So during the COVID times, when we had lots of time staying at home, I started searching more online and then took online courses. But again I wanted to have a hands-on experience in the research. I tried to contact many professors to let me into their research either through data collection or see the analysis in the writing. Only one of them replied: his name was Dr Roy Marzo. He’s from Malaysia. I would he’s the one that I owe a lot. He was conducting a cross-sectional study about the perception of the COVID, psychological factors etc. And they needed someone from Egypt, and he knew that I didn’t have a research experience – the experience I had did not make any sense, since the trial failed! But they needed someone from Egypt, and he said I could be responsible for the data collection and at the same time get to see how they conducted the data analysis etc. I finished the data collection early, he introduced me to Dr Mila Htay. And since then, I’ve been conducting many surveys with them and research – and I guess that helped me a lot in my career.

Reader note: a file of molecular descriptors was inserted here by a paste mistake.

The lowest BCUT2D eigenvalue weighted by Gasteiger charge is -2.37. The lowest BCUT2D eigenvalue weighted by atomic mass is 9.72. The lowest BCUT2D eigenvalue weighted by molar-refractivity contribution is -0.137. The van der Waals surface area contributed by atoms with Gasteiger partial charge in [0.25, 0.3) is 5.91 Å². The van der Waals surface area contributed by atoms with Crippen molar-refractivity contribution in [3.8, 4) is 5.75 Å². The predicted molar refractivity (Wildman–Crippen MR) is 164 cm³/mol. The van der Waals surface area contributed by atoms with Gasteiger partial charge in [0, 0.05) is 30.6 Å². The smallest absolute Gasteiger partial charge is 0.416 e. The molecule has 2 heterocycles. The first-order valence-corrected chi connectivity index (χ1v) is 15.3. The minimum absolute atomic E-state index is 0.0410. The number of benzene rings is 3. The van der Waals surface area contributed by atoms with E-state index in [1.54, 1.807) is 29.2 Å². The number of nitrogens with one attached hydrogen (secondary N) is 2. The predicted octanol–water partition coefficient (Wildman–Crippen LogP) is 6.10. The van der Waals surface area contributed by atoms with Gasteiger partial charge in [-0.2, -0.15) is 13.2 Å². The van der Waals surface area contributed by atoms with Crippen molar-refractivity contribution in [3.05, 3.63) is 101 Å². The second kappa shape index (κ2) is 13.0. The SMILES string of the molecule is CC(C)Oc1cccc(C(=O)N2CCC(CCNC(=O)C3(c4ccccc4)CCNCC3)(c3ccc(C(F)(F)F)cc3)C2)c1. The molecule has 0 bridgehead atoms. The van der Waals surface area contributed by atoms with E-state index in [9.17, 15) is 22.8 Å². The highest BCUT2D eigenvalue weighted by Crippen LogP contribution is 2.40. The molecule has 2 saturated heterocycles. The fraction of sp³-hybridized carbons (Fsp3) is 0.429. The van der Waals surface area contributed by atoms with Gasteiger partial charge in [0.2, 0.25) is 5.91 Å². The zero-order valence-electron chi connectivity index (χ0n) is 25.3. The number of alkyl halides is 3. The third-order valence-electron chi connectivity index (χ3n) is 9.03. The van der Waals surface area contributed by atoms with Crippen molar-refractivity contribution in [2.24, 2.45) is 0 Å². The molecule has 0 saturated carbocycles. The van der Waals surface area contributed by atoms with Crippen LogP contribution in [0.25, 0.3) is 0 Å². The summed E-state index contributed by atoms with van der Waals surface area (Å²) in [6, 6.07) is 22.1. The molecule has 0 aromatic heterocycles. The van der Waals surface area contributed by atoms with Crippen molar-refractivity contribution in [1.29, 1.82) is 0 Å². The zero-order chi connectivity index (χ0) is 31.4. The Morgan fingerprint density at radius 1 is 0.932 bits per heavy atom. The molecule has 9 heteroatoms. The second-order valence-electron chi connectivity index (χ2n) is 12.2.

But all this research was only based on cross-sectional studies, so I felt I needed to go back to randomized control trials. I started applying to many universities, but again, what I liked more about Oxford is the clinical trial unit. At that time the RECOVERY trial was just published, as well as the statins one and many others. I was very interested, but I had no hope honestly of being accepted. Then I got advice from Dr Ahmed Mady who is one of my mentors. He encouraged me and believed that I would get accepted at a time when I didn’t believe so. For me, I was trying my luck and then here I am, so it’s just great.

Random thought: I’d like to tell a story going back to my childhood. So during my school years, we used to study many old English novels which were printed in the Oxford University Press. That was when I started to like having the dream of studying at Oxford one day. I was 10 years old and 18 years later I made it. Developing a dream takes a long time! And I got a lot of support and encouragement to apply. So I would say I owe them all this.